Also, this episode goes a little heavy on some cringeworthy slapstick humor with an over-the-top idiot Imperial officer and the droids. I get the desire to change up the tone after such a dead serious episode (“Shroud of Darkness”), but there’s a couple moments here that really seem like they’re strictly for the kids. Also, the return of an extremely cranky Hera caused an actual sigh from me. Hera has had some of this season’s best and worst moments. Her uneven characterization sadly continues here.
“No, you are the one who is useless...” – AP-5.
“How do you know the Rebels will treat me better then the Empire? Because I am your friend?” – AP-5.
“You stole an Imperial freighter?” – Hera.
“Chopper doesn’t have any friends.” – Hera.
“An Imperial Droid?! Oh, I think not...” – AP-5.
“There’s no need for violence!” – AP-5.
“Don’t worry, I won’t charge you an arm and a leg for it.” – Ugnaught Storekeeper.
“Credits? What do I look like? A senator?” – Ugnaught Storekeeper.
“No, the first one to the bridge is NOT the captain!” – AP-5.
Hera: “The entire rebel fleet is betting on Chopper!” Kanan: “Yeah, try not to think about it.”
“I won’t forget you, my friend.” – AP-5.
BEST MOMENT: After an Imperial goon blasts Chopper’s new buddy AP-5, the cranky astromech goes into wild berserker mode and beats the snot out of the goose-stepping moron in an attempt to save his droid friend. As the mistreated and misunderstood Imperial protocol droid lays wounded the ship’s cockpit, the two droids actually share a very nice, heartwarming moment of friendship. Perhaps I’m just a sucker for two robots talking about how they love each other. Don’t judge me.
EPISODE’S MVP: AP-5. Voiced by Stephen Stanton (doing his best Alan Rickman as Marvin The Paranoid Android), this droid absolutely steals the show. He’s a robot with a heart of gold that I hope we see again in future episodes. The episode’s closing look on Kanan, Ezra and Zeb’s faces as AP-5 and Chopper take off into the ship doing some classic droid bickering was absolutely classic. Is their relationship a rehash of what’s worked for Star Wars before? 100% yes. Was it still entertaining to watch? Sure.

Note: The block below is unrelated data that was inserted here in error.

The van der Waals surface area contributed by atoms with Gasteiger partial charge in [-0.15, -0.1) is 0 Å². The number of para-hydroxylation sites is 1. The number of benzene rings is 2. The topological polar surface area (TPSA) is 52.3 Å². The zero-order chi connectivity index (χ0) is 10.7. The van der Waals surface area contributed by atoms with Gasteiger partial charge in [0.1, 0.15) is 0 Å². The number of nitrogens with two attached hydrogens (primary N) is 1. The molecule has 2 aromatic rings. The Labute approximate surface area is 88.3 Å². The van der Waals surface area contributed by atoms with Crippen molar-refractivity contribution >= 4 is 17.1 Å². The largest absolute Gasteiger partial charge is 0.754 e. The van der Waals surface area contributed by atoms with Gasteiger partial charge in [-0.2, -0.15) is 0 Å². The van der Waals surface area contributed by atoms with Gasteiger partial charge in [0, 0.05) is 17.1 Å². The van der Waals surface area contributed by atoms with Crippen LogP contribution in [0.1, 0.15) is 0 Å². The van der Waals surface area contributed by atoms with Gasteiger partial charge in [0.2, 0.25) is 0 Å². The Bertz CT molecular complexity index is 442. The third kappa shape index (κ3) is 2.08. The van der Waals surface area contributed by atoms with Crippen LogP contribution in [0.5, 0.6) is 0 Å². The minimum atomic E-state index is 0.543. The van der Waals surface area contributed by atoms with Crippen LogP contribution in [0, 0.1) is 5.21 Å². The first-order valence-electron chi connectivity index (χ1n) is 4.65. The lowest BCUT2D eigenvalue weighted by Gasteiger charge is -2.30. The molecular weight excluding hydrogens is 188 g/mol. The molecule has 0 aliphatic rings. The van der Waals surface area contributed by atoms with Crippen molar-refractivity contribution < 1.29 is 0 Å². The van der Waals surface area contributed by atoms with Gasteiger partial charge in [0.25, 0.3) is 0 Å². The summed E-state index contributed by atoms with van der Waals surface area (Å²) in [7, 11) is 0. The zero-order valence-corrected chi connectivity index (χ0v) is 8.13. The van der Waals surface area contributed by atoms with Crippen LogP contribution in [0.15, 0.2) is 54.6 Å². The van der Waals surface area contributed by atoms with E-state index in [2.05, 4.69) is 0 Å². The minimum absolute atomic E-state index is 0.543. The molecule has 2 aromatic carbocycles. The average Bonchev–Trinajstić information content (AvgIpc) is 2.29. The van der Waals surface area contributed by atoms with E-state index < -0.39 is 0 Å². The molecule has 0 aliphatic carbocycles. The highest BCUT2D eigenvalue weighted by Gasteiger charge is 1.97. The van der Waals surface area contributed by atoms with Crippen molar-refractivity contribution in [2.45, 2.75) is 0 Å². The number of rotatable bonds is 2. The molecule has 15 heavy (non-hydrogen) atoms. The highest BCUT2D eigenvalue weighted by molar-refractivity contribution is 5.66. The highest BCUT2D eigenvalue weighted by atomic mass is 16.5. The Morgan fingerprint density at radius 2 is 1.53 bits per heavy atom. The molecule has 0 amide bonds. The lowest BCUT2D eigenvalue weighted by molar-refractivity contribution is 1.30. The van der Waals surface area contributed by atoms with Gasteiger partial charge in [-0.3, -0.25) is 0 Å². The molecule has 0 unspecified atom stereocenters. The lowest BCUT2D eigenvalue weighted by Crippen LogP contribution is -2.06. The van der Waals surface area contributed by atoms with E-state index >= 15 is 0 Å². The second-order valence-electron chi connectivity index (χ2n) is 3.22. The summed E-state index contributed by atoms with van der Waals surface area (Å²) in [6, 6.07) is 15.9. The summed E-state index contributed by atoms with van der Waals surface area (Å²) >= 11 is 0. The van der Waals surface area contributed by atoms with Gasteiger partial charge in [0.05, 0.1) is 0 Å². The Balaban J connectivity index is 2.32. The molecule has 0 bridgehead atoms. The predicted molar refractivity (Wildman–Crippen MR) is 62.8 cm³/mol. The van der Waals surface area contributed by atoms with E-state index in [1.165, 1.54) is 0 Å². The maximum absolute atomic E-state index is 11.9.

– The idea of the Ghost crew (and the Rebel fleet) now having a former Imperial Droid as part of their team, with all of his knowledge of the Empire, is seriously intriguing. Let’s see where this goes in the future.
– Sooooo, what’s that planet the Rebel fleet was flying to there at the end? I was keeping my fingers crossed for it to be Dantooine, but it’s a new one called Atollon. We’ll see how long the Rebels last there.
– Look close behind the Ugnaught storekeeper… that looks like a production art version of BB-8 hanging there behind him.
– Speaking of BB-8, good to hear lots of talk of droids stealing freighters in this episode.
– Hey, Ketsu Onyo! Long time no see! Hopefully she gets more to do in a future episode again.
– In this week’s “Ralph McQuarrie designed it first” moment, the look of AP-5 with his rounded shoulders comes from an old Ralph concept for a ’77 Star Wars Death Star droid.
7 out of 10
Next: “The Mystery of Chopper Base”, soon.
Before: “Shroud of Darkness”, here.